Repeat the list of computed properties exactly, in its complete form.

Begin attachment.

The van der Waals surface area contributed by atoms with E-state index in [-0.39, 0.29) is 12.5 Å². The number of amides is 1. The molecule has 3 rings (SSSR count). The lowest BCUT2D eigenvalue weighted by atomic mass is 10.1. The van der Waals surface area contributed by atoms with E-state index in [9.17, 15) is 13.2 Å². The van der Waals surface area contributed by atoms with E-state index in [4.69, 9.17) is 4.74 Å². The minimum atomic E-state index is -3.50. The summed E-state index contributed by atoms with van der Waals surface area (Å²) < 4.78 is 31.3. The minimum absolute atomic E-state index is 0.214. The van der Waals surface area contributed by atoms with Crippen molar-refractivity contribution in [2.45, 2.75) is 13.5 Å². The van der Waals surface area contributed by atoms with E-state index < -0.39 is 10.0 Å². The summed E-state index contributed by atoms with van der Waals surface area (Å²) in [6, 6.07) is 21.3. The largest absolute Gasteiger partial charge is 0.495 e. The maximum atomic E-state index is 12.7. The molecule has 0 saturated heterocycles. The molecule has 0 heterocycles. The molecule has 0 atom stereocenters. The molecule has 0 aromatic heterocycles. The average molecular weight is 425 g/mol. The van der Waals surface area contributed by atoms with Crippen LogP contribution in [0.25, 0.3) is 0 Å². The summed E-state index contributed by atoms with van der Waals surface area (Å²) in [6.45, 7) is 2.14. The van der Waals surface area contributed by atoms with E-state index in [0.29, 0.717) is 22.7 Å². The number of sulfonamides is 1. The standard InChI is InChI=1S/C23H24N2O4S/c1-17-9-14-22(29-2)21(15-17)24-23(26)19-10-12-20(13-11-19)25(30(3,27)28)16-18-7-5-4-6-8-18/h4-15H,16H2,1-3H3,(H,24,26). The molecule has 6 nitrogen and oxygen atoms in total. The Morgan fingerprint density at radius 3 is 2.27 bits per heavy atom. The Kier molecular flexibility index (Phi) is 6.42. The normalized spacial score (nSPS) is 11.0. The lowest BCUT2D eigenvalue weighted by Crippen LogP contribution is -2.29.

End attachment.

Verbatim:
The van der Waals surface area contributed by atoms with E-state index in [-0.39, 0.29) is 12.5 Å². The number of amides is 1. The molecule has 3 rings (SSSR count). The lowest BCUT2D eigenvalue weighted by atomic mass is 10.1. The van der Waals surface area contributed by atoms with E-state index in [9.17, 15) is 13.2 Å². The van der Waals surface area contributed by atoms with E-state index in [4.69, 9.17) is 4.74 Å². The minimum atomic E-state index is -3.50. The summed E-state index contributed by atoms with van der Waals surface area (Å²) < 4.78 is 31.3. The minimum absolute atomic E-state index is 0.214. The van der Waals surface area contributed by atoms with Crippen molar-refractivity contribution in [2.45, 2.75) is 13.5 Å². The van der Waals surface area contributed by atoms with E-state index < -0.39 is 10.0 Å². The summed E-state index contributed by atoms with van der Waals surface area (Å²) in [6, 6.07) is 21.3. The largest absolute Gasteiger partial charge is 0.495 e. The maximum atomic E-state index is 12.7. The molecule has 0 saturated heterocycles. The molecule has 0 heterocycles. The molecule has 0 atom stereocenters. The molecule has 0 aromatic heterocycles. The average molecular weight is 425 g/mol. The van der Waals surface area contributed by atoms with Crippen LogP contribution in [0.25, 0.3) is 0 Å². The summed E-state index contributed by atoms with van der Waals surface area (Å²) in [6.45, 7) is 2.14. The van der Waals surface area contributed by atoms with E-state index in [0.29, 0.717) is 22.7 Å². The number of sulfonamides is 1. The standard InChI is InChI=1S/C23H24N2O4S/c1-17-9-14-22(29-2)21(15-17)24-23(26)19-10-12-20(13-11-19)25(30(3,27)28)16-18-7-5-4-6-8-18/h4-15H,16H2,1-3H3,(H,24,26). The molecule has 6 nitrogen and oxygen atoms in total. The Morgan fingerprint density at radius 3 is 2.27 bits per heavy atom. The Kier molecular flexibility index (Phi) is 6.42. The normalized spacial score (nSPS) is 11.0. The lowest BCUT2D eigenvalue weighted by Crippen LogP contribution is -2.29.